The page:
Not knowing what you want to do after university can be daunting and with so many graduates also looking for work, competition for top jobs can be tight!
We have put together our top five tips to help you boost your graduate employability!
Know your practical & transferable skills
Sometimes it can be hard to identify the practical applications of your degree, especially if you studied a non-vocational subject such as those within the Humanities. Making sure you take the time to really consider what you have learnt at university will allow you to identify both the Practical and Transferable skills you have acquired throughout your period of study.
Practical skills are specific skill sets which are usually acquired through training, or work placements, and are measured in relation to an individual’s ability to ‘put them into practice’. For example, if you studied IT you may have learnt how to code. This would be a practical skill set that you should be able to apply in any given situation in which you are required to code.
Practical skills may often take precedence on your CV. While it is important to highlight these, especially if they are relevant to your chosen career path, they are by no means the most important skills you would have acquired at university.
Time management, communication, team work and problem solving are all examples of transferable skills you can expect to have learnt while studying. Transferable skills, often referred to as employability skills are those which can be applied across a range of different jobs and industries. They are skills which we are constantly developing in our day to day life, and your ability to demonstrate them will often have a huge impact on whether an employer considers your CV to stand out. After all, it is not unlikely that several applicants will have the same degree and qualification.
Don’t forget, always tailor your CV and cover letter to suit the job role for which you are applying. Pick the most relevant of your practical and transferable skills and be ready to provide examples of each, should you be required to.
If you haven’t done so already, make sure you create a LinkedIn profile. This professional platform is not only great for networking with existing contacts, such as classmates, colleagues and tutors but will also allow you to engage with potential employers and companies in your chosen field. It can be a little daunting, but if you are really interested in a topic or industry don’t be afraid to join the online discussion or even publish your own article on LinkedIn.
Networking events such as job fairs are also a great way to meet potential employers, recruiters and fellow job seekers. Make sure you collect as much information (and freebies) as you can from these events – you can always read through brochures and info sheets later on if you don’t get a chance to visit all the exhibitors.
Consider Temporary work
You may feel under a lot of pressure to find that perfect job before you’ve even unpacked, but sometimes taking the time to seek advice and do your research will be of benefit in the long run. Getting temporary work while you explore your options is a great alternative to jumping straight into a graduate job. While gaining valuable work experience, it also allows flexibility to attend interviews or even complete additional educational courses should you require them. Temping may also allow you to gain experience within a variety of organisations, from large corporates to small local businesses, helping you decide what type of business is best fit for you. It’s a great way to ‘get your foot in the door’ when you find a company and working culture you truly connect with.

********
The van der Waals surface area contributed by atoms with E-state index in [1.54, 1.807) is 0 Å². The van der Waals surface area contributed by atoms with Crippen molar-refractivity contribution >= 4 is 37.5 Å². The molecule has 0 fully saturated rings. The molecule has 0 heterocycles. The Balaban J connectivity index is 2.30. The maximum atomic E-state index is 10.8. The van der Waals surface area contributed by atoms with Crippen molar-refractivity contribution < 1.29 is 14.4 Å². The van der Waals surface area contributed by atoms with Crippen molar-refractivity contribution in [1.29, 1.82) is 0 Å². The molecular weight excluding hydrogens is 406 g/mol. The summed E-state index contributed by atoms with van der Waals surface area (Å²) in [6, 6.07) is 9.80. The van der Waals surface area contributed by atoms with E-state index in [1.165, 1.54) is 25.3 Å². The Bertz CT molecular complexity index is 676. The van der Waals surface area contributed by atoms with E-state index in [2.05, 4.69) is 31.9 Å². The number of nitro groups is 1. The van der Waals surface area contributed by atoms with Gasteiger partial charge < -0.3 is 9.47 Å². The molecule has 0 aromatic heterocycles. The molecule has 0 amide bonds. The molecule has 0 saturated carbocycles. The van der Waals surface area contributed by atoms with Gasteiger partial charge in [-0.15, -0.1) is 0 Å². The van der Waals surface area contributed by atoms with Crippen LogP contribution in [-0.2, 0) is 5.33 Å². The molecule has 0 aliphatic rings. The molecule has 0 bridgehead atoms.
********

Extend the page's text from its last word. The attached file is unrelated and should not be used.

If you’re considering a gap year, temping is also a great way to earn while you travel.
It can be really tempting to mass apply for roles which simply match your job title criteria, but not taking the time to research the role and company properly can really hinder your job seeking success!
In addition to the time wasted applying for roles which may not be suitable, you also risk an awkward exchange with a potential employer if they were to call to discuss your application. It is not uncommon for employers to carry out a telephone ‘pre-screening’ before inviting candidates to interview, so be prepared for calls in which employers will ask ‘What do you know about our business?” or “Why do you think you are suitable for this role?”. Keeping the research you complete to hand, if possible, is a great idea, although thoroughly researching the roles you are truly interested in should ensure you are prepared enough for such a call.
Finally, stay motivated. We know that job hunting can be hard and if you’re finding yourself binge watching your favourite Netflix show a third time over, it’s probably time for a complete job hunt overhaul. Create a plan, set yourself goals and always keep a record of everything you have applied for.
Routine can be a hard thing to get back into after university, but setting aside time each day to research, apply and relax will ensure consistent progression towards your end goal while preventing a complete job hunt burn out!